Manchester United FC – it is not just a football franchise. It is a way of life! Man United fans not only support the club and enjoy its beautiful football, they breathe it, they feel it, they live and die for it. And the club’s rich history, the amount of success they have achieved and more importantly the sheer number of titles they have bagged is a hallmark on their status of being one of the greatest clubs of the world.
Starting from Ernest Mangnall, to the great era of Matt Busby, Tommy Docherty, Ron Atkinson and many others, all managers played their part in making Manchester United what it is today. But without a shadow of a doubt, the greatest manager of all times was the one and only Sir Alex Ferguson. During his 26 years at the club, he won 38 trophies, including 13 Premier League and two UEFA Champions League titles. There was no such thing as impossible for a Manchester United team under his impeccable guile and craftiness.
After such an illustrious era of brute dominance in English football, Man United went under a slump of epic proportions last season. To say that Manchester United were truly awful will certainly be an understatement. There were certainly some eyebrows raised when David Moyes was put in charge of the biggest club in England after the retirement of Sir Alex Ferguson. Add the pressure of following in the footsteps of one of the greatest managers of all times, and you already start to feel pity for him. He was signed up for a six year tenure; after direct recommendation from Ferguson himself. Unfortunately this particular decision by Ferguson wasn’t a very good one and Manchester United finished 7th place, with a worst ever record in their history. Moyes inevitably was sacked 10 months into his tenure.
After that shockingly horrendous season; now United are trying to repair the damage. And they surely have made a giant step forward towards that by signing Louis van Gaal. He’s being welcomed by the United fans as a saviour figure, which makes sense in the post-apocalyptic hole left behind by David Moyes. Why do I say that; well because for starters he is arguably a world class manager who has won the title with every club he’s been at, in three different leagues. And now he is about to start his first season in charge of Manchester United, after leading the Netherlands to a third-place finish at this summer’s World Cup. His tactical shrewdness, his peculiar man-management style, his arrogance, his madness and the best of all his famous temper, all add up to the champion of a man that he is!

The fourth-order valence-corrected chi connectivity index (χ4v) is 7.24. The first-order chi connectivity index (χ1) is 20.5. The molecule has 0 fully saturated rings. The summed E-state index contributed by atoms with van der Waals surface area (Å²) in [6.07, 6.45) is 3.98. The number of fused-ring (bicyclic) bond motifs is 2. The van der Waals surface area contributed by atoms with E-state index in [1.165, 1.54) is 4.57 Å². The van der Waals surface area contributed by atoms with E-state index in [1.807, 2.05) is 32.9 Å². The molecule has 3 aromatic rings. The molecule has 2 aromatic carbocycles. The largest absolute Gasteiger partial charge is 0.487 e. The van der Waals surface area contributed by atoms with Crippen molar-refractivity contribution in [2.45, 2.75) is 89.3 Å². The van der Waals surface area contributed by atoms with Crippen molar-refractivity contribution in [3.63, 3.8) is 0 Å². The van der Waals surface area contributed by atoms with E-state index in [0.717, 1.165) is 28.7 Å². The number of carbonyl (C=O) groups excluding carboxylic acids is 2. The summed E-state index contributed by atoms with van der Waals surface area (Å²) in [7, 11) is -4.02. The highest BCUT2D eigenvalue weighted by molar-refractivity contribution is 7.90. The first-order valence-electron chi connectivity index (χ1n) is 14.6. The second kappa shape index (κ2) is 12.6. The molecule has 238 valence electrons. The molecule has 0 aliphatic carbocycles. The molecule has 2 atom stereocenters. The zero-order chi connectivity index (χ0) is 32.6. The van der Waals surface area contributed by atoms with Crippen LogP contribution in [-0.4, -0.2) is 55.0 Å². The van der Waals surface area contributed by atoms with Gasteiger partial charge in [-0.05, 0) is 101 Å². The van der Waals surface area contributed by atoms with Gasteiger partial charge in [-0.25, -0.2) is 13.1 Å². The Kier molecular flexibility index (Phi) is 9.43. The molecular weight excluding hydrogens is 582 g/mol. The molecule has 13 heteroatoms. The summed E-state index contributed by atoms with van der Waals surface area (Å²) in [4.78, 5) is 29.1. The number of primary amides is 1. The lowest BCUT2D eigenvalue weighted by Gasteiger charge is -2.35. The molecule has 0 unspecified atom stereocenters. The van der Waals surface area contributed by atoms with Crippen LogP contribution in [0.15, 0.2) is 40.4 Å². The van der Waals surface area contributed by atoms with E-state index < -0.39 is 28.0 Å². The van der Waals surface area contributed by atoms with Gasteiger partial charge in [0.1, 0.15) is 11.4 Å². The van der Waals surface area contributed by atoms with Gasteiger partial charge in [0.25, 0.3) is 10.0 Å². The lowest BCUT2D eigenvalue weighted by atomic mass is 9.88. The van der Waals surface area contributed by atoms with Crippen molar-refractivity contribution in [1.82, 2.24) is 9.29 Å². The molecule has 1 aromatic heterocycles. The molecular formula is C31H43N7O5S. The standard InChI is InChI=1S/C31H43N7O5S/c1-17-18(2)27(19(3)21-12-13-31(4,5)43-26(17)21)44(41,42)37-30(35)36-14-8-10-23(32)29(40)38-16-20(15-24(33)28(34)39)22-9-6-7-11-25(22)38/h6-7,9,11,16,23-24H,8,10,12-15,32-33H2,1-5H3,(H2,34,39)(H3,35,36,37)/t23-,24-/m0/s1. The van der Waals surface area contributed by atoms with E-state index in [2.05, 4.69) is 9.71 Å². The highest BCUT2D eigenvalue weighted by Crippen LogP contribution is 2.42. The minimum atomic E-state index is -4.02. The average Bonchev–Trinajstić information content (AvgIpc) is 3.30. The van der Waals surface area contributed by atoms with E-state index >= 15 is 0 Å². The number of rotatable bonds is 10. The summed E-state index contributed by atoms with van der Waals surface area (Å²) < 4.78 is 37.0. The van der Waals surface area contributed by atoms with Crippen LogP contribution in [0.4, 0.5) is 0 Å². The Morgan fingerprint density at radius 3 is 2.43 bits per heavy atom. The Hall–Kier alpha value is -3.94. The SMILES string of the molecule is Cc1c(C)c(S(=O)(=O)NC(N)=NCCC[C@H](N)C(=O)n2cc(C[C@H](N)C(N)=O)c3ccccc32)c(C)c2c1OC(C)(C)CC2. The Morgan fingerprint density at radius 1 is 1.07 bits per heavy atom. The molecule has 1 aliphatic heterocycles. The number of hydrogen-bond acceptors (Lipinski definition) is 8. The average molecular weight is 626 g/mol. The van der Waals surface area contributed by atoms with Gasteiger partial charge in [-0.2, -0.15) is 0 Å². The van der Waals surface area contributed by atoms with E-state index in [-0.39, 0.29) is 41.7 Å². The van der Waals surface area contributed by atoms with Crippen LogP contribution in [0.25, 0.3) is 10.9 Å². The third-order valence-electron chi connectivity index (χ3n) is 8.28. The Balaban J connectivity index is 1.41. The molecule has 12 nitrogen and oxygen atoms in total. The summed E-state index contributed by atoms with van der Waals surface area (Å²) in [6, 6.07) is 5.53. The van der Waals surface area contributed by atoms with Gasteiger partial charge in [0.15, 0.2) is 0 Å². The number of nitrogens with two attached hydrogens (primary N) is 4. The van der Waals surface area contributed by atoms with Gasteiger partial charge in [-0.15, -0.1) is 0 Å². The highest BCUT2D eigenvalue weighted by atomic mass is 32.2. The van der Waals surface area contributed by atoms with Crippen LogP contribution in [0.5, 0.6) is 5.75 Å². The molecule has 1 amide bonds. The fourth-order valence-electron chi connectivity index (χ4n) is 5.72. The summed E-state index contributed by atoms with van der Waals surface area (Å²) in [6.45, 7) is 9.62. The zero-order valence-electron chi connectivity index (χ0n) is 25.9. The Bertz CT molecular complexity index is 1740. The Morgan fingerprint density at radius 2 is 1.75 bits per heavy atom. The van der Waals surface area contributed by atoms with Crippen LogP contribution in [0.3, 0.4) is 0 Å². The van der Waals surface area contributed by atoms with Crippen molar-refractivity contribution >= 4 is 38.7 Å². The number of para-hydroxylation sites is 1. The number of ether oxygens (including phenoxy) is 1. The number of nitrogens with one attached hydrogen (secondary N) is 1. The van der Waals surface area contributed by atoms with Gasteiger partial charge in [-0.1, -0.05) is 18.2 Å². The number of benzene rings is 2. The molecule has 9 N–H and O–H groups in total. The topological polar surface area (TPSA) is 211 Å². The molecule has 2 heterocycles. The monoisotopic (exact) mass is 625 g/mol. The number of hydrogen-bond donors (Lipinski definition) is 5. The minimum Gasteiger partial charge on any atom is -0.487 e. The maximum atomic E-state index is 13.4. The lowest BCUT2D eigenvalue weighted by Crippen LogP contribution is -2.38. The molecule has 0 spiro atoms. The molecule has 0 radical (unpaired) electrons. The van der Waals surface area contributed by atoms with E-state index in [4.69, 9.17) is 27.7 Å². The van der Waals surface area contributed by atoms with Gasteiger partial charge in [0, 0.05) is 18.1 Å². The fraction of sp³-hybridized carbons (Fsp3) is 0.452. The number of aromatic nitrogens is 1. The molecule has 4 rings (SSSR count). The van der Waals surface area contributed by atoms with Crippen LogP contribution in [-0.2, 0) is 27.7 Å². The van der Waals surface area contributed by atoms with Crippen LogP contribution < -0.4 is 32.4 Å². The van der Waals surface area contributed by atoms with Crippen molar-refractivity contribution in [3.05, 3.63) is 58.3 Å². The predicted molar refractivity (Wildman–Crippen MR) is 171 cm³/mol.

Van Gaal is famous for being a clearheaded strategist but equally famous for being an obnoxious pain in the neck. Back in 1991, when he took his first job as a head coach, at Ajax in his hometown of Amsterdam, his opening remarks to one of the club directors who hired him were “Congratulations on signing the best coach in the world”. But no one cares about such egoistic remarks when you go on to win three league titles, a UEFA Cup, and — in 1995, a year in which Ajax went undefeated in both league play and European competition — the UEFA Champions League.